LIFE LESSON: THE POWER OF PERSISTENCE PAYS OFF FOR CRAIG GLAZER!!!
TKC NOTE: Hip-hop and the human spirit are the topics of Kansas City discourse tonight. This evening our friend Craig Glazer offers valuable life lessons which have powered his multimedia and entertainment career success. Pay attention, you might learn something!!!
Never Give Up, Never Surrender
‘Look, if you had one shot, or one opportunity
To seize everything you ever wanted in one moment
Would you capture it or just let it slip?’
Look, the world is always in crisis. We are always in the worst of times. The economy is never good. We as Americans, tend to believe in our own future’s best interest. That means if we work hard enough, get lucky enough and all the cards fall right we might get our one shot at happiness. I say, not true.
Life is about problem solving, that’s all it is. When one group of problems is solved, ten more jump up to bite you in the ass. Happiness exists in those few and rare moments in between boredom, despair and depression. As we have more than learned from the media, even the rich and famous suffer just like you do.
The simple answer is this, never give up; never surrender. We are all going to fall down, probably more than once. The trick is, can you get up and fight again; every single time? Life is truly a riddle. The only way to solve it is keep trying.
We all have war stories. Maybe I have more than most. I am well aware that many people out there think a guy like me had it made, was handed the keys to the kingdom, and it was just so damn easy. Nothing could be further from the truth. Like all of you, I have had my wins and losses. What I am trying to do as I have become more experienced at the game of life is try not to blame my losses on everyone else. In the end, YOU are responsible for your mistakes, nobody else.
I had no connections to Hollywood in 1981. I got a ‘How To’ book from the library and wrote a treatment of my past life as an outlaw. After submitting it to hundreds of book companies and agents; and being made fun of by everyone who knew about it, I got a couple of calls from New York and Los Angeles. On my own dime, I flew to Hollywood and signed with one of only two agents who was interested in me, and sent out to ‘pitch meetings’ with every studio and producer in town.
It seemed they all walked me to the elevator with their arm around my shoulder telling me I was the next big thing, I would be the next big star and I would go on to fame and glory. Problem. After these meetings, the phone never rang…at least not for several months. Until CBS called, I was beginning to wonder if I was just a big jerk and that my story wasn’t so special.
I would eventually have deals at six different studios over the next 15 years and I lived the Hollywood lifestyle in Los Angeles; full of parties, celebrities, women, drugs and rock and roll. In fact, rather than work hard in acting school and readings, I traded that in for late nights, bimbos and the party life. I had just got my first shot and blew it.
So, feeling sorry for myself, I teamed back up with my old ‘Sting’ partner and began doing armed robberies against drug dealers again. This led to my partner being gunned down and killed. I then pursued my biggest sting against the Colombian Cartel while being handed another shot as an executive at New World Studios with Roger Corman. The ‘Cartel’ turned out to be the Federal Government in disguise and the million bucks they gave me ended up sending me to prison with a seven year sentence. How do you think I felt sitting in that prison cell, having just a few months earlier had victory at my fingertips? I threw it all away to a massive defeat. The ‘King of Sting’ was beaten, badly beaten. Now here was my chance to blame everyone but myself for being so destructive.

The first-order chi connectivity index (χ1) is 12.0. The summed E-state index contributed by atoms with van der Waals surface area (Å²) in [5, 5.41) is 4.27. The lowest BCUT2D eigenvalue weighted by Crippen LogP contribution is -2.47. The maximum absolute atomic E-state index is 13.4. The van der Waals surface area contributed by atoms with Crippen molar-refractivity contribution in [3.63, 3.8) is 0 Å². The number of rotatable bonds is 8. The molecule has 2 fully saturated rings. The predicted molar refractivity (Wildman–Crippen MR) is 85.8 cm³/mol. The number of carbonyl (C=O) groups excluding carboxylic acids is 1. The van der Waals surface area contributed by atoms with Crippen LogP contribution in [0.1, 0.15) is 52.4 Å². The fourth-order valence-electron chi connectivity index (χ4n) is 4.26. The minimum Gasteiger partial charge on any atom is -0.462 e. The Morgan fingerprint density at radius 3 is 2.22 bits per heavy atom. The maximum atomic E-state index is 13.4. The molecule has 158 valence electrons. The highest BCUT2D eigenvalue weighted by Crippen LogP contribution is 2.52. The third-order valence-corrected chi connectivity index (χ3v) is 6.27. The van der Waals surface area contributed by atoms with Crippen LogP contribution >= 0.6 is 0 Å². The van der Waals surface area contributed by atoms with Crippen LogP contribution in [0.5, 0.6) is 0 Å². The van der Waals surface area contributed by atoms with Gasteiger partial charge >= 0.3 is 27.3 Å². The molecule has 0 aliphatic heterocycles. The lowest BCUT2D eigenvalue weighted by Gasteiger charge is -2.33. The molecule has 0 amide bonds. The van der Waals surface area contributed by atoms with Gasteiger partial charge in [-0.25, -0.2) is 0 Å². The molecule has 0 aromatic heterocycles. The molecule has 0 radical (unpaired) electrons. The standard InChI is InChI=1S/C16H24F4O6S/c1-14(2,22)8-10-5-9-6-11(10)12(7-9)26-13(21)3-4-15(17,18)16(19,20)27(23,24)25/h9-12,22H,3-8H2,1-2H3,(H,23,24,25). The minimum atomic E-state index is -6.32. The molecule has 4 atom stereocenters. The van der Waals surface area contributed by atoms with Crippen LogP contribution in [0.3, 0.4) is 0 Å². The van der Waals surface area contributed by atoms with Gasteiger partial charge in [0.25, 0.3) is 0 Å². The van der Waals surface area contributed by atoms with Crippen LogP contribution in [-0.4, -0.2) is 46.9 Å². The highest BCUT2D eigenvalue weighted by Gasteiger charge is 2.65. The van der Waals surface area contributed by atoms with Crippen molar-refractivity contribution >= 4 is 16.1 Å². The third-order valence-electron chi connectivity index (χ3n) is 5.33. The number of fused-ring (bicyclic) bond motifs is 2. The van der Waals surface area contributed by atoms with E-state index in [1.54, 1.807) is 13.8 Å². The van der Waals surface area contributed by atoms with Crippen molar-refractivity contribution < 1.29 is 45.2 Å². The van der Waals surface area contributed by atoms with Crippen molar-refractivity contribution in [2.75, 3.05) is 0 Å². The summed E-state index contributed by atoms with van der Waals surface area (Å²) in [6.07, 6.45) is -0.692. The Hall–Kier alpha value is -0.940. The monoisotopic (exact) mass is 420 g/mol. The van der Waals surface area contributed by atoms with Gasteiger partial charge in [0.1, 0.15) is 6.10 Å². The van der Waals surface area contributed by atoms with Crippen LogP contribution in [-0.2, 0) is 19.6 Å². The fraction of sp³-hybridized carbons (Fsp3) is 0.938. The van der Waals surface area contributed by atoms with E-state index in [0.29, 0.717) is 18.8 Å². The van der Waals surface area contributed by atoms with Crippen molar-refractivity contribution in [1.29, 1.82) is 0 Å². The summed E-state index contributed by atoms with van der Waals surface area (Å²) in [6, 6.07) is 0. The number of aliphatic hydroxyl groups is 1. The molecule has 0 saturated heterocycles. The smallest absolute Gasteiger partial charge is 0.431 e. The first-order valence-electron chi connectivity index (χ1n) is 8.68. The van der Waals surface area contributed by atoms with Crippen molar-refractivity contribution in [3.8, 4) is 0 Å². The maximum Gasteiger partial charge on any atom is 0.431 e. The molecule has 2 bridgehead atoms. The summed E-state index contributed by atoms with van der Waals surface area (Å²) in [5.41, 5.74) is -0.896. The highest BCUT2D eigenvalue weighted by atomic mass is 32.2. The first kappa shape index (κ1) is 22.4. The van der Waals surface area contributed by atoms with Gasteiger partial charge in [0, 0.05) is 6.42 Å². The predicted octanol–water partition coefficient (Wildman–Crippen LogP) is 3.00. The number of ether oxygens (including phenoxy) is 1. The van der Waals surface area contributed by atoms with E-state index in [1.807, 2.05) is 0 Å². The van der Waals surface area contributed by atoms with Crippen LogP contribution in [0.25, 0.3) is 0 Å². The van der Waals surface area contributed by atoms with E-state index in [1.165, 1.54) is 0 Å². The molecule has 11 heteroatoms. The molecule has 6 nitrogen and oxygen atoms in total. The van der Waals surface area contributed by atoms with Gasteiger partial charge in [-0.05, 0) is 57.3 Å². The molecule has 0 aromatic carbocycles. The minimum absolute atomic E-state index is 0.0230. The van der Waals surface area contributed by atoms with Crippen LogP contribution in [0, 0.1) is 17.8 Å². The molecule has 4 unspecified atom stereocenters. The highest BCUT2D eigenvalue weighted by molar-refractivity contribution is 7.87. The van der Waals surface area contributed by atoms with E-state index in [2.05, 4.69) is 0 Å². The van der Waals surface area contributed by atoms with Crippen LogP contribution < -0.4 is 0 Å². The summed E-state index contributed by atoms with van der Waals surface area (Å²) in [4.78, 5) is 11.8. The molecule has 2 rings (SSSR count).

I’ll never forget what another convict told me when he overheard me complaining about being in prison. ‘Hey man,’ he said, ‘you’re lucky that’s all you got. You are going to walk out of here a relatively young man and get another chance.’ Instead of getting involved with the drugs and the gangs in prison, I decided to make my time count. I became involved with Toastmasters and became the prime speaker for the West Coast Federal Prison System which allowed me to get out of prison at times to give speeches to community groups. I finished my college degree at Barstow in 1987. I wrote three scripts in my spare time and would later sell two of them. I befriended a man who was doing a movie about Muhammad Ali called ‘Champions Forever’.
I went on to do the ‘Champions Forever’ series of sports documentaries (five of them) as a producer. My brother Jeff and I took over Stanford & Sons when it almost closed in 1990 and made it a success, we moved on to Overland Park and now the Legends. However, I took on more defeats with my 2001 indictments and my lawsuit with my father, but I battled out of both of those defeats. In 2008 I wrote a book about my life…talk about a tough sell, but it happened. And now we are on the verge of a major motion picture, based on the book.
There were many more ups and downs, most you already know about. In no way am I trying to say I’m a great person, or someone you should emulate. I’ve made as many bad calls as anyone out there. As I said at the top, the trick to life isn’t learning how to handle the victories, but how to keep standing back up after a defeat. You all have that in you. Make sure you don’t miss your big shot, your big opportunity. If you do, stand up and try again. Eventually, you might just win.
‘…You only get one shot, do not miss your chance to blow
This opportunity comes once in a lifetime yo
You better lose yourself in the music, the moment
You own it, you better never let it go
You only get one shot, do not miss your chance to blow
This opportunity comes once in a lifetime yo…’